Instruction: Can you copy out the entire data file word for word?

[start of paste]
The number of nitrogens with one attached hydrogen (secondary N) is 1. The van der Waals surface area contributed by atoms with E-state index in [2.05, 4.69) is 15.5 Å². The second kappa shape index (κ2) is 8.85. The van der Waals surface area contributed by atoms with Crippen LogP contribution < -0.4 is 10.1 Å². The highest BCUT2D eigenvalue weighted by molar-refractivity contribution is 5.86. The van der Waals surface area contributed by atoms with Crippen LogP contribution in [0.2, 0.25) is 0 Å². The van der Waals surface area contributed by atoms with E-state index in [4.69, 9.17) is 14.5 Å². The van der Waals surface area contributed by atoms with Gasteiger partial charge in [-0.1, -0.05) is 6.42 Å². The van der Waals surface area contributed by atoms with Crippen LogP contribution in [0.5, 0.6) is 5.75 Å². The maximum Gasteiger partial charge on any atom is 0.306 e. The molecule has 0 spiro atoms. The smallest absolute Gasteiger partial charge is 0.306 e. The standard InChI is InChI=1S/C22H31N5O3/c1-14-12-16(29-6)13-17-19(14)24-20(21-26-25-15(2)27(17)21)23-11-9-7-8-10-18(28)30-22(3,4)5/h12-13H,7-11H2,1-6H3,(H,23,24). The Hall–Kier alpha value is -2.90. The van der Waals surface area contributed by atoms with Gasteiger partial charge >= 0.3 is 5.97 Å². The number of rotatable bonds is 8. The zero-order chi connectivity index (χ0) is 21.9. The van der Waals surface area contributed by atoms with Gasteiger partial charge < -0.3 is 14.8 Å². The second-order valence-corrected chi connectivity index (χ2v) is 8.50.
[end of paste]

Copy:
The number of nitrogens with one attached hydrogen (secondary N) is 1. The van der Waals surface area contributed by atoms with E-state index in [2.05, 4.69) is 15.5 Å². The second kappa shape index (κ2) is 8.85. The van der Waals surface area contributed by atoms with Crippen LogP contribution < -0.4 is 10.1 Å². The highest BCUT2D eigenvalue weighted by molar-refractivity contribution is 5.86. The van der Waals surface area contributed by atoms with Crippen LogP contribution in [0.2, 0.25) is 0 Å². The van der Waals surface area contributed by atoms with E-state index in [4.69, 9.17) is 14.5 Å². The van der Waals surface area contributed by atoms with Gasteiger partial charge in [-0.1, -0.05) is 6.42 Å². The van der Waals surface area contributed by atoms with Crippen LogP contribution in [0.5, 0.6) is 5.75 Å². The maximum Gasteiger partial charge on any atom is 0.306 e. The molecule has 0 spiro atoms. The smallest absolute Gasteiger partial charge is 0.306 e. The standard InChI is InChI=1S/C22H31N5O3/c1-14-12-16(29-6)13-17-19(14)24-20(21-26-25-15(2)27(17)21)23-11-9-7-8-10-18(28)30-22(3,4)5/h12-13H,7-11H2,1-6H3,(H,23,24). The Hall–Kier alpha value is -2.90. The van der Waals surface area contributed by atoms with Gasteiger partial charge >= 0.3 is 5.97 Å². The number of rotatable bonds is 8. The zero-order chi connectivity index (χ0) is 21.9. The van der Waals surface area contributed by atoms with Gasteiger partial charge < -0.3 is 14.8 Å². The second-order valence-corrected chi connectivity index (χ2v) is 8.50.